Bradley, can you show me where in my statement I said the 1802 wasn’t being used for these types of inspections? They are most definitely being used, that was the point. Also, you might want to look up the statutory reference for “unit”, I have it but you can find it yourself…

Not even with by building inspectors certification?

Oh what the hell:

They cannot. They would have to change the definition of a “unit” in their condo documents and would be in violation of State Law.

See below. I put in bold what you need to know.

624.604 “Property insurance” defined.—“Property insurance” is insurance on real or personal property of every kind and of every interest therein, whether on land, water, or in the air, against loss or damage from any and all hazard or cause, and against loss consequential upon such loss or damage, other than noncontractual legal liability for any such loss or damage. Property insurance may contain a provision for accidental death or injury as part of a multiple peril homeowner’s policy. Such insurance, which is incidental to the property insurance, is not subject to the provisions of this code applicable to life or health insurance. Property insurance does not include title insurance, as defined in s. 624.608.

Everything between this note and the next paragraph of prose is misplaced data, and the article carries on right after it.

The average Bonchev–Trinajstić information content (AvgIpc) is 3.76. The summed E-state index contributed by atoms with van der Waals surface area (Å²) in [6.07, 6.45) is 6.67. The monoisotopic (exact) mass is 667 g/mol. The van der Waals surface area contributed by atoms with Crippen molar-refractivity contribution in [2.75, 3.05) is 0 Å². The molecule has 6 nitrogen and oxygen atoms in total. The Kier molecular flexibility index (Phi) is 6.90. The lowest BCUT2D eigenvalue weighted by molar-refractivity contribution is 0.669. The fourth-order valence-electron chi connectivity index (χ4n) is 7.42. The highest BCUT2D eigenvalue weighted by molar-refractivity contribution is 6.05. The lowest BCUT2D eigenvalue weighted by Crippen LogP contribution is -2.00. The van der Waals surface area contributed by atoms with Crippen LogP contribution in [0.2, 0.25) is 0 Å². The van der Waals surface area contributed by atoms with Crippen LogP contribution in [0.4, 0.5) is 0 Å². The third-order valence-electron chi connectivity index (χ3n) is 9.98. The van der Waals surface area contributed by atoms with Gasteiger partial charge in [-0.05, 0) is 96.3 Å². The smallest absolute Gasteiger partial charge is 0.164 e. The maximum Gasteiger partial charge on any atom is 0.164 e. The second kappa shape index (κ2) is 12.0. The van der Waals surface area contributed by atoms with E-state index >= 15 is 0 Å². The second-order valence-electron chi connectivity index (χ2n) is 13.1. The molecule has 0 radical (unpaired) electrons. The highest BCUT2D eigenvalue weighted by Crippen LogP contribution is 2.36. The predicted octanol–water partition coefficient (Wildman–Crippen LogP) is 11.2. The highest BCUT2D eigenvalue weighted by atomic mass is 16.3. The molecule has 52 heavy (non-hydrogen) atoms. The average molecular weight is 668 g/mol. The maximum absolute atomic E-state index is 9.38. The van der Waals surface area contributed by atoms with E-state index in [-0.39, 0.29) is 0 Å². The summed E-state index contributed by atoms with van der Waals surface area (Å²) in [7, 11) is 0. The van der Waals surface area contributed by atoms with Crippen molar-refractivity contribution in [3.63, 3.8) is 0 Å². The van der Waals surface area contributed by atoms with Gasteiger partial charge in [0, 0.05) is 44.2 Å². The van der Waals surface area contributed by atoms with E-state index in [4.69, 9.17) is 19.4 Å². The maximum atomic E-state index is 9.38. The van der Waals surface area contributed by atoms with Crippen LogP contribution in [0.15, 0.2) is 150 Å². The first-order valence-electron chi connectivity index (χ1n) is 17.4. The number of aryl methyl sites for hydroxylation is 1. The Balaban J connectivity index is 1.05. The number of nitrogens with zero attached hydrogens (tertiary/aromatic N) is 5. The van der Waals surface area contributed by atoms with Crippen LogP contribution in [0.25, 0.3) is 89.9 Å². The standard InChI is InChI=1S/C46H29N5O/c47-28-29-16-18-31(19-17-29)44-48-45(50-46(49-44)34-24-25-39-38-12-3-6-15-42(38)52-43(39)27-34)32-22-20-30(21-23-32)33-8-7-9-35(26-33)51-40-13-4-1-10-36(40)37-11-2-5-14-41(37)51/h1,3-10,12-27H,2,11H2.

627.4025 Residential coverage and hurricane coverage defined.—

(1) Residential coverage includes both personal lines residential coverage, which consists of the type of coverage provided by homeowner, mobile home owner, dwelling, tenant, condominium unit owner, cooperative unit owner, and similar policies, . Residential coverage for personal lines and commercial lines as set forth in this section includes policies that provide coverage for particular perils such as windstorm and hurricane or coverage for insurer insolvency or deductibles.

627.0625 Commercial property and casualty risk management plans.—

(1) For the purposes of this section, the term:
(a) “Commercial property insurance” means insurance as defined in s. 624.604, but limited to coverage of commercial risks, excluding windstorm coverage, flood insurance, federal crop insurance, crop hail insurance, the Pollution Liability Insurance Association, and other federal governmental pools and associations. If separate rates and supporting experience data are and commercial lines residential coverage, which consists of the type of coverage provided by condominium association, cooperative association, apartment building, and similar policies, including policies covering the common elements of a homeowners association not filed and justified for windstorm coverage, the insurer shall, using generally accepted actuarial and economic principles and techniques, identify and justify the premiums, losses, reserves, and associated data for the windstorm coverage excluded from commercial property insurance.